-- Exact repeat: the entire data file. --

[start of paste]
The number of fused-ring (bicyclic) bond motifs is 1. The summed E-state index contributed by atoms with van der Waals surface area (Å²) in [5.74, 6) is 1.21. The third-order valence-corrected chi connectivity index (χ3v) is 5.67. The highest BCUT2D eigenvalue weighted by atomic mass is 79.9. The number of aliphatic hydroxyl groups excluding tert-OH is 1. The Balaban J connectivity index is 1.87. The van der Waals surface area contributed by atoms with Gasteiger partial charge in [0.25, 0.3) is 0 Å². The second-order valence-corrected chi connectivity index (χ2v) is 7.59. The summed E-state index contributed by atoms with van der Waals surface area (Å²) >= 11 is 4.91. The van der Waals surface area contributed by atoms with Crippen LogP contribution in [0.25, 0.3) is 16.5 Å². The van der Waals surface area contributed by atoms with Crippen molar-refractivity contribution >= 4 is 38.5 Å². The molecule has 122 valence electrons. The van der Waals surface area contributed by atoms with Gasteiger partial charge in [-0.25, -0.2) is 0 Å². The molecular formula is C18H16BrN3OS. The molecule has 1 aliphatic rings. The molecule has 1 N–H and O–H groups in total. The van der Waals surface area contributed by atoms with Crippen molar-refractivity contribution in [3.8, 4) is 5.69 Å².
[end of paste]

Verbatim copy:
The number of fused-ring (bicyclic) bond motifs is 1. The summed E-state index contributed by atoms with van der Waals surface area (Å²) in [5.74, 6) is 1.21. The third-order valence-corrected chi connectivity index (χ3v) is 5.67. The highest BCUT2D eigenvalue weighted by atomic mass is 79.9. The number of aliphatic hydroxyl groups excluding tert-OH is 1. The Balaban J connectivity index is 1.87. The van der Waals surface area contributed by atoms with Gasteiger partial charge in [0.25, 0.3) is 0 Å². The second-order valence-corrected chi connectivity index (χ2v) is 7.59. The summed E-state index contributed by atoms with van der Waals surface area (Å²) >= 11 is 4.91. The van der Waals surface area contributed by atoms with Crippen LogP contribution in [0.25, 0.3) is 16.5 Å². The van der Waals surface area contributed by atoms with Crippen molar-refractivity contribution >= 4 is 38.5 Å². The molecule has 122 valence electrons. The van der Waals surface area contributed by atoms with Gasteiger partial charge in [-0.25, -0.2) is 0 Å². The molecular formula is C18H16BrN3OS. The molecule has 1 aliphatic rings. The molecule has 1 N–H and O–H groups in total. The van der Waals surface area contributed by atoms with Crippen molar-refractivity contribution in [3.8, 4) is 5.69 Å².